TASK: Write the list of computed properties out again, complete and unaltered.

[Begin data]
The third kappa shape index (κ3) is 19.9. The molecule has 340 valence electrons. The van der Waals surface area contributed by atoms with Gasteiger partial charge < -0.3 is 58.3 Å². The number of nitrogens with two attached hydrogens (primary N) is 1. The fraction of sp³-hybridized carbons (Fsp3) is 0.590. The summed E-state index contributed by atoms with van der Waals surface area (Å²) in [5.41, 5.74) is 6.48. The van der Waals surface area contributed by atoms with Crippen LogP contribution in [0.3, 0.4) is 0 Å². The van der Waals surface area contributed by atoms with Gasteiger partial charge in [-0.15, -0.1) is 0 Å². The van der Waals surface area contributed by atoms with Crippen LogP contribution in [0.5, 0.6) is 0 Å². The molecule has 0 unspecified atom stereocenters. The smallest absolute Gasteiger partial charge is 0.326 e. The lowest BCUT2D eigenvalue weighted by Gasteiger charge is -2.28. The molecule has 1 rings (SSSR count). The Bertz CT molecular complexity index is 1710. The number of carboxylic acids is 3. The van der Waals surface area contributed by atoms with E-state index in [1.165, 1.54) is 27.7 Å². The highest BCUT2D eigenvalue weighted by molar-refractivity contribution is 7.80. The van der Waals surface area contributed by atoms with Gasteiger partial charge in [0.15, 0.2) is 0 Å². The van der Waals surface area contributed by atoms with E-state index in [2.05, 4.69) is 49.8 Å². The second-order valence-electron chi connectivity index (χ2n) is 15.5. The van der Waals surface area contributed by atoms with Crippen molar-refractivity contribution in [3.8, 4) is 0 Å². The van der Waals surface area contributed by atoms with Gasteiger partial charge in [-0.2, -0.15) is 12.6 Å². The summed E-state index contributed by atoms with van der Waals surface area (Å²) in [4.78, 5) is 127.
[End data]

The third kappa shape index (κ3) is 19.9. The molecule has 340 valence electrons. The van der Waals surface area contributed by atoms with Gasteiger partial charge < -0.3 is 58.3 Å². The number of nitrogens with two attached hydrogens (primary N) is 1. The fraction of sp³-hybridized carbons (Fsp3) is 0.590. The summed E-state index contributed by atoms with van der Waals surface area (Å²) in [5.41, 5.74) is 6.48. The van der Waals surface area contributed by atoms with Crippen LogP contribution in [0.3, 0.4) is 0 Å². The van der Waals surface area contributed by atoms with Gasteiger partial charge in [-0.15, -0.1) is 0 Å². The van der Waals surface area contributed by atoms with Crippen LogP contribution in [0.5, 0.6) is 0 Å². The molecule has 0 unspecified atom stereocenters. The smallest absolute Gasteiger partial charge is 0.326 e. The lowest BCUT2D eigenvalue weighted by Gasteiger charge is -2.28. The molecule has 1 rings (SSSR count). The Bertz CT molecular complexity index is 1710. The number of carboxylic acids is 3. The van der Waals surface area contributed by atoms with E-state index in [1.165, 1.54) is 27.7 Å². The highest BCUT2D eigenvalue weighted by molar-refractivity contribution is 7.80. The van der Waals surface area contributed by atoms with Gasteiger partial charge in [0.15, 0.2) is 0 Å². The van der Waals surface area contributed by atoms with E-state index in [2.05, 4.69) is 49.8 Å². The second-order valence-electron chi connectivity index (χ2n) is 15.5. The van der Waals surface area contributed by atoms with Crippen molar-refractivity contribution in [3.8, 4) is 0 Å². The van der Waals surface area contributed by atoms with Gasteiger partial charge in [-0.2, -0.15) is 12.6 Å². The summed E-state index contributed by atoms with van der Waals surface area (Å²) in [4.78, 5) is 127.